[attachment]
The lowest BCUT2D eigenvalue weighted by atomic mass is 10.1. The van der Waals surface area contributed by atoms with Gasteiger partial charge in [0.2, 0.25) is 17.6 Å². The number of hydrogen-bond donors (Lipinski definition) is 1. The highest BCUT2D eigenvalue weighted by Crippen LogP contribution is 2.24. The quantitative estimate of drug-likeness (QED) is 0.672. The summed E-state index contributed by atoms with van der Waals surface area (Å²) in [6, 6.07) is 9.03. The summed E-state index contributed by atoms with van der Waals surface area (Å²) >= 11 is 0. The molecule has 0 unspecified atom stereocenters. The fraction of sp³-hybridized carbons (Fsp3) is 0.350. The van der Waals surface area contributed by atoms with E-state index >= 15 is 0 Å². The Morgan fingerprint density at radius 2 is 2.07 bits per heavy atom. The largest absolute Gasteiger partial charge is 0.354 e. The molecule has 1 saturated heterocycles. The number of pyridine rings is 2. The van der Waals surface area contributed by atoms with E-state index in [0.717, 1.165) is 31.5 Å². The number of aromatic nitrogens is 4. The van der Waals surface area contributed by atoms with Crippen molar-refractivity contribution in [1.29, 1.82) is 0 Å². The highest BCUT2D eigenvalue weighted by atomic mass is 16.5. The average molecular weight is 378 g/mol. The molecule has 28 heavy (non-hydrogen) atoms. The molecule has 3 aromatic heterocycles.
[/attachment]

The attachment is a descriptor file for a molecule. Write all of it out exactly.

The lowest BCUT2D eigenvalue weighted by atomic mass is 10.1. The van der Waals surface area contributed by atoms with Gasteiger partial charge in [0.2, 0.25) is 17.6 Å². The number of hydrogen-bond donors (Lipinski definition) is 1. The highest BCUT2D eigenvalue weighted by Crippen LogP contribution is 2.24. The quantitative estimate of drug-likeness (QED) is 0.672. The summed E-state index contributed by atoms with van der Waals surface area (Å²) in [6, 6.07) is 9.03. The summed E-state index contributed by atoms with van der Waals surface area (Å²) >= 11 is 0. The molecule has 0 unspecified atom stereocenters. The fraction of sp³-hybridized carbons (Fsp3) is 0.350. The van der Waals surface area contributed by atoms with E-state index >= 15 is 0 Å². The Morgan fingerprint density at radius 2 is 2.07 bits per heavy atom. The largest absolute Gasteiger partial charge is 0.354 e. The molecule has 1 saturated heterocycles. The number of pyridine rings is 2. The van der Waals surface area contributed by atoms with E-state index in [0.717, 1.165) is 31.5 Å². The number of aromatic nitrogens is 4. The van der Waals surface area contributed by atoms with Crippen molar-refractivity contribution in [1.29, 1.82) is 0 Å². The highest BCUT2D eigenvalue weighted by atomic mass is 16.5. The average molecular weight is 378 g/mol. The molecule has 28 heavy (non-hydrogen) atoms. The molecule has 3 aromatic heterocycles.